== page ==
When Mickey Henry wants bread or ice-cream, aspirin or even a cut of meat, he rolls up to Jubilee Market, nine blocks away from his house. For the 70-year-old retired truck driver, who survives on social security and disability benefits, the store has been a godsend.
This low-income, predominantly Black and Latino neighborhood in north Waco, Texas, has long been known as a “food desert”, with only meager offerings of fresh fruits and vegetables available at convenience stores and Dollar Generals.
That changed five years ago, when the non-profit Mission Waco took over a convenience store that had fallen into disrepair, creating Jubilee Market. Today, it stocks convenience store staples such as chips and snacks, dry goods and household supplies but it also carries a wide variety of fresh produce, as well as speciality foods favored by its diverse range of customers – everything from oxtail to nopales – and locally made goods like honey and soaps.
Before Jubilee opened, the closest supermarket to Henry’s house was the Texas chain HEB three miles away. But it was essentially “out of bounds”, he says. The bus ride was not so bad, but Henry would struggle to get his wheelchair on to the bus with bags of groceries. “If I get my sisters to take me, I’ve got to pay them $20 – plus I got to feed them,” he jokes.
Henry also finds the groceries more affordable at Jubilee – customers can sign up for a rewards card that gives them $1 back for every $10 that they spend at the store.
Jubilee is one of a handful of small, non-profit grocery stores in America that have sprouted in food deserts, defined as low-income areas where most of the population lives more than a mile from a grocery store.
Unlike food pantries, non-profit markets aren’t typically trying to offer emergency food aid to people in extreme poverty; they aim to cater to the working poor, or those on fixed incomes, providing access and choice in neighborhoods that lack both.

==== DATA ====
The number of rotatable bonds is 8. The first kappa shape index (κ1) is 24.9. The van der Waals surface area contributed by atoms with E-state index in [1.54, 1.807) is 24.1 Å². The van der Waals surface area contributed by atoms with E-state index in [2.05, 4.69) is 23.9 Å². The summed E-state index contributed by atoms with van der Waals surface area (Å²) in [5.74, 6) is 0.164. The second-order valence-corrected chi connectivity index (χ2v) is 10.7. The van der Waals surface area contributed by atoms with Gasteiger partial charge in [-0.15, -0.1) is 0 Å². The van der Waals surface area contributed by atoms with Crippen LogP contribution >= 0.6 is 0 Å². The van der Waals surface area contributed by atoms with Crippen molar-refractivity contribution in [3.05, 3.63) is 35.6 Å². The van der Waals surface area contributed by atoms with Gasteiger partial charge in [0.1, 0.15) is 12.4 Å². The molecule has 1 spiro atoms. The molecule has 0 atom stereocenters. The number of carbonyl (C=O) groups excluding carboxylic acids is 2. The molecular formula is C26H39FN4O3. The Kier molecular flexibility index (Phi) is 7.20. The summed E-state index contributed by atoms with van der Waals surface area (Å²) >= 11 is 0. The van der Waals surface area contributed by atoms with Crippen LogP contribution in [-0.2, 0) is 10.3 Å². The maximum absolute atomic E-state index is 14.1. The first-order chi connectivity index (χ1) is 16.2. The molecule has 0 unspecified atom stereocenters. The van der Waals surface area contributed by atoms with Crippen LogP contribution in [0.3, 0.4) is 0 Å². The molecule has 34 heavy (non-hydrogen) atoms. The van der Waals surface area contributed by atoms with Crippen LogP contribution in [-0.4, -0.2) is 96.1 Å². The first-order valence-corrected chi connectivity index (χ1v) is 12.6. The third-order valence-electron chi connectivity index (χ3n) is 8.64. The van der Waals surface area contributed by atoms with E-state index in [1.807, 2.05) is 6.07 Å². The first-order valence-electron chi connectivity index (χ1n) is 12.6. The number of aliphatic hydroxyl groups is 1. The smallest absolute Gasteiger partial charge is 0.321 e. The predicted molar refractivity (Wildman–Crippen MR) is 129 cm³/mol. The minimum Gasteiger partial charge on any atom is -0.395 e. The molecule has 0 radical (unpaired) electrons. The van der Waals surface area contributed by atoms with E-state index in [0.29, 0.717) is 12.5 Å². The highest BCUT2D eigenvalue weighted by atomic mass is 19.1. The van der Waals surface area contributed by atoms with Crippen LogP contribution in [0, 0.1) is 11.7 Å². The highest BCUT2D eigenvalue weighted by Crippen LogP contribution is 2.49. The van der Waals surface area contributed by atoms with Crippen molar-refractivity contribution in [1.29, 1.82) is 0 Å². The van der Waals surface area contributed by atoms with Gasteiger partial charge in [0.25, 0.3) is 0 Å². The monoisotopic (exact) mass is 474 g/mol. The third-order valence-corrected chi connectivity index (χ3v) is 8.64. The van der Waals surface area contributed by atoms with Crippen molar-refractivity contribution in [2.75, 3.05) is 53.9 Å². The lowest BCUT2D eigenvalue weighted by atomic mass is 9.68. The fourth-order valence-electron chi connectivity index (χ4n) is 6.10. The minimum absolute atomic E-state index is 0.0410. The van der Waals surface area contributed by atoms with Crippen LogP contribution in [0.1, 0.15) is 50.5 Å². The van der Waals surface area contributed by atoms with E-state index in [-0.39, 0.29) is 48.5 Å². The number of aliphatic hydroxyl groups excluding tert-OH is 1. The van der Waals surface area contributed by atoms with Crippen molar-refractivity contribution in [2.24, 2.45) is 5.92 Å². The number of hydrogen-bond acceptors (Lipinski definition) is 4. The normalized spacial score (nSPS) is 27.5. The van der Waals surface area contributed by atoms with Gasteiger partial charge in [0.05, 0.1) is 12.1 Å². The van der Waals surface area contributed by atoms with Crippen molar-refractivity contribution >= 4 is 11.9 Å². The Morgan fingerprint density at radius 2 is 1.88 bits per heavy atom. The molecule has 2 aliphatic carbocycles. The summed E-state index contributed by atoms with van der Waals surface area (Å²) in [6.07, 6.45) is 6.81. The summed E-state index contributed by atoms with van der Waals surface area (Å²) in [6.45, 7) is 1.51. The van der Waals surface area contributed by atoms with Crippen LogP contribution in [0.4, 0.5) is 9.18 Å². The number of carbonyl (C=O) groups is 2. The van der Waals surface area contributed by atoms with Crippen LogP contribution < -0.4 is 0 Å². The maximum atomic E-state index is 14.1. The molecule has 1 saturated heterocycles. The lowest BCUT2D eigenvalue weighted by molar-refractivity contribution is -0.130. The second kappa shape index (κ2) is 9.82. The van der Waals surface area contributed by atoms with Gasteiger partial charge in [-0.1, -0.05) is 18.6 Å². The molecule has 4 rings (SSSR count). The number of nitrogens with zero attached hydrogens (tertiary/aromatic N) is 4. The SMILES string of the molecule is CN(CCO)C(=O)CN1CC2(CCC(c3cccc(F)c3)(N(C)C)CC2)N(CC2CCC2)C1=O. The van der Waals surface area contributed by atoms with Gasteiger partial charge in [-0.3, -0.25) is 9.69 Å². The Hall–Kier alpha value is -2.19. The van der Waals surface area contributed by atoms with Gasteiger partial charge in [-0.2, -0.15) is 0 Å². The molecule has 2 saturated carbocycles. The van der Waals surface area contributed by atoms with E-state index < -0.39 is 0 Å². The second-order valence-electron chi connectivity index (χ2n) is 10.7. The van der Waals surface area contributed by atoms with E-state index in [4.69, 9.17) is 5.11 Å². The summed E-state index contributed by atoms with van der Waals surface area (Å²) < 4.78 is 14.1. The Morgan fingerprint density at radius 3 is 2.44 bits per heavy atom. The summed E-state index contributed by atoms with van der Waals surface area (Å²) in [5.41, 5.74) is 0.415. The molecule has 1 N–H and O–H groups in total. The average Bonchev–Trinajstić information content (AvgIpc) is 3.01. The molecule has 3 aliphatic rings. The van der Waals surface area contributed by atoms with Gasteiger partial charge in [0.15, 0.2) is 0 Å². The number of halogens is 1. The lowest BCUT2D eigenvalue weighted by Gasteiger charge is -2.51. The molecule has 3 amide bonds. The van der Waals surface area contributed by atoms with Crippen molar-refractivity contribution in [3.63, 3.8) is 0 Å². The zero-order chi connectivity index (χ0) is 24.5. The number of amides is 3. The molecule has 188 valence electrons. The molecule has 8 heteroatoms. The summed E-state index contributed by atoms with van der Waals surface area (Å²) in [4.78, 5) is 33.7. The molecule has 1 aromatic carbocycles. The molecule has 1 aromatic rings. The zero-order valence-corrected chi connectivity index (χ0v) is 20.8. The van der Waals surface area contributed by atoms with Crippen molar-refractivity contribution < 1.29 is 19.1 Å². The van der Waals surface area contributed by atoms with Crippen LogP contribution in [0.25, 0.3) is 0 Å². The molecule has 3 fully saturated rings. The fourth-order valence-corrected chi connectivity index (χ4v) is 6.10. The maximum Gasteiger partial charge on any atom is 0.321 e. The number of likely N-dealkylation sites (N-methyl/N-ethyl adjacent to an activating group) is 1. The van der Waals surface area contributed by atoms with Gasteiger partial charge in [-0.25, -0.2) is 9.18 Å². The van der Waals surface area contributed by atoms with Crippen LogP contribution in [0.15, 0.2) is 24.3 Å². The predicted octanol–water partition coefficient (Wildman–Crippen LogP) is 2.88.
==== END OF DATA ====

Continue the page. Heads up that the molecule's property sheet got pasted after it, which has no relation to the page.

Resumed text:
But non-profits such as Jubilee have faced a tough couple of years with the pandemic, and more recently, rising inflation. The closure of similar community-led groceries in other areas of the US shows how hard it can be to create an alternative to the big chains.
Grocery chains, whose profit margins are already notoriously thin, do not usually rush to invest in neighborhoods such as north Waco. In common with cities and towns across the US, Waco’s deepening income inequality has left communities struggling to make ends meet. The city’s poverty rate is about double the state average. The median household income in the city, just over $40,000, is nearly a third less than the state median.
Because it’s supported by Mission Waco, Jubilee doesn’t need to turn a profit. But making sure that the grocery store doesn’t sink the non-profit, which has a tight operating budget, has its challenges.
Mission Waco had no experience of running a grocery store when it decided to open Jubilee Market, says the organization’s executive director, John Calaway; it was simply reacting to what residents said they needed. Gutting and restoring the old convenience store was incredibly expensive, he says, even before the costs of securing equipment and contracts with suppliers. But the question Calaway asked himself was: “Can we afford not to do it?”
The store starts its employees, many of whom live in the community, at $10 an hour – higher than Texas’s $7.25 minimum wage. Chaz Jackson, the store manager, hopes that as the market grows, wages will too.
Against the odds, Jubilee has so far managed to weather a pandemic, supply chain shortages and rising inflation, even if it hasn’t been easy. “We’re flying by the seat of our pants,” Calaway says, even after five years of operating.
Flipping homes and $5 lattes